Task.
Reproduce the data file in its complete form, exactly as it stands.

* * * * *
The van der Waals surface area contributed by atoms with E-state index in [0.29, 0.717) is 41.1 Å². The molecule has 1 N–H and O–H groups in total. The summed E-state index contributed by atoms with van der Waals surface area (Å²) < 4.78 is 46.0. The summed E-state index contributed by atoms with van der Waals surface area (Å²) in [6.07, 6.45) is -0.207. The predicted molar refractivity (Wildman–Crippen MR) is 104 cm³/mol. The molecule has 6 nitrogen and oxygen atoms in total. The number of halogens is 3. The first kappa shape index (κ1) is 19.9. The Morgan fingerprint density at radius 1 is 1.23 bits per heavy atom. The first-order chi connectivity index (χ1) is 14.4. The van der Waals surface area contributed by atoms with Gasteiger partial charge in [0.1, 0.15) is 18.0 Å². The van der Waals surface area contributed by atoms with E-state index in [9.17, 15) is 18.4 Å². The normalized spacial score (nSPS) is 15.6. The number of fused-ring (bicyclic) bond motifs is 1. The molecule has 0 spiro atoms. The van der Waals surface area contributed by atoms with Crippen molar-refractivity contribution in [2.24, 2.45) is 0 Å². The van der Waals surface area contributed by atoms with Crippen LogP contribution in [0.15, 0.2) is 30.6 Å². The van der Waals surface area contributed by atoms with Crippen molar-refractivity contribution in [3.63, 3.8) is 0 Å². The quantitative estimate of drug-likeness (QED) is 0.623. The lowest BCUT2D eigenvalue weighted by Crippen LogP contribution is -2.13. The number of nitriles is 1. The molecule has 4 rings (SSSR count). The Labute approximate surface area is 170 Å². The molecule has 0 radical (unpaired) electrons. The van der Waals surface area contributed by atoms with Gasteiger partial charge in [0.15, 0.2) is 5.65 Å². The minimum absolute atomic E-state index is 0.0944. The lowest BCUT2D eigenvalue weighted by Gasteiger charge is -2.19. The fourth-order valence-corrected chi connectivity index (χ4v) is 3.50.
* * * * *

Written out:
The van der Waals surface area contributed by atoms with E-state index in [0.29, 0.717) is 41.1 Å². The molecule has 1 N–H and O–H groups in total. The summed E-state index contributed by atoms with van der Waals surface area (Å²) < 4.78 is 46.0. The summed E-state index contributed by atoms with van der Waals surface area (Å²) in [6.07, 6.45) is -0.207. The predicted molar refractivity (Wildman–Crippen MR) is 104 cm³/mol. The molecule has 6 nitrogen and oxygen atoms in total. The number of halogens is 3. The first kappa shape index (κ1) is 19.9. The Morgan fingerprint density at radius 1 is 1.23 bits per heavy atom. The first-order chi connectivity index (χ1) is 14.4. The van der Waals surface area contributed by atoms with Gasteiger partial charge in [0.1, 0.15) is 18.0 Å². The van der Waals surface area contributed by atoms with E-state index in [9.17, 15) is 18.4 Å². The normalized spacial score (nSPS) is 15.6. The number of fused-ring (bicyclic) bond motifs is 1. The molecule has 0 spiro atoms. The van der Waals surface area contributed by atoms with Crippen molar-refractivity contribution in [2.24, 2.45) is 0 Å². The van der Waals surface area contributed by atoms with Crippen LogP contribution in [0.15, 0.2) is 30.6 Å². The van der Waals surface area contributed by atoms with Crippen molar-refractivity contribution in [3.63, 3.8) is 0 Å². The quantitative estimate of drug-likeness (QED) is 0.623. The lowest BCUT2D eigenvalue weighted by Crippen LogP contribution is -2.13. The number of nitriles is 1. The molecule has 4 rings (SSSR count). The Labute approximate surface area is 170 Å². The molecule has 0 radical (unpaired) electrons. The van der Waals surface area contributed by atoms with Gasteiger partial charge in [0.15, 0.2) is 5.65 Å². The minimum absolute atomic E-state index is 0.0944. The lowest BCUT2D eigenvalue weighted by Gasteiger charge is -2.19. The fourth-order valence-corrected chi connectivity index (χ4v) is 3.50.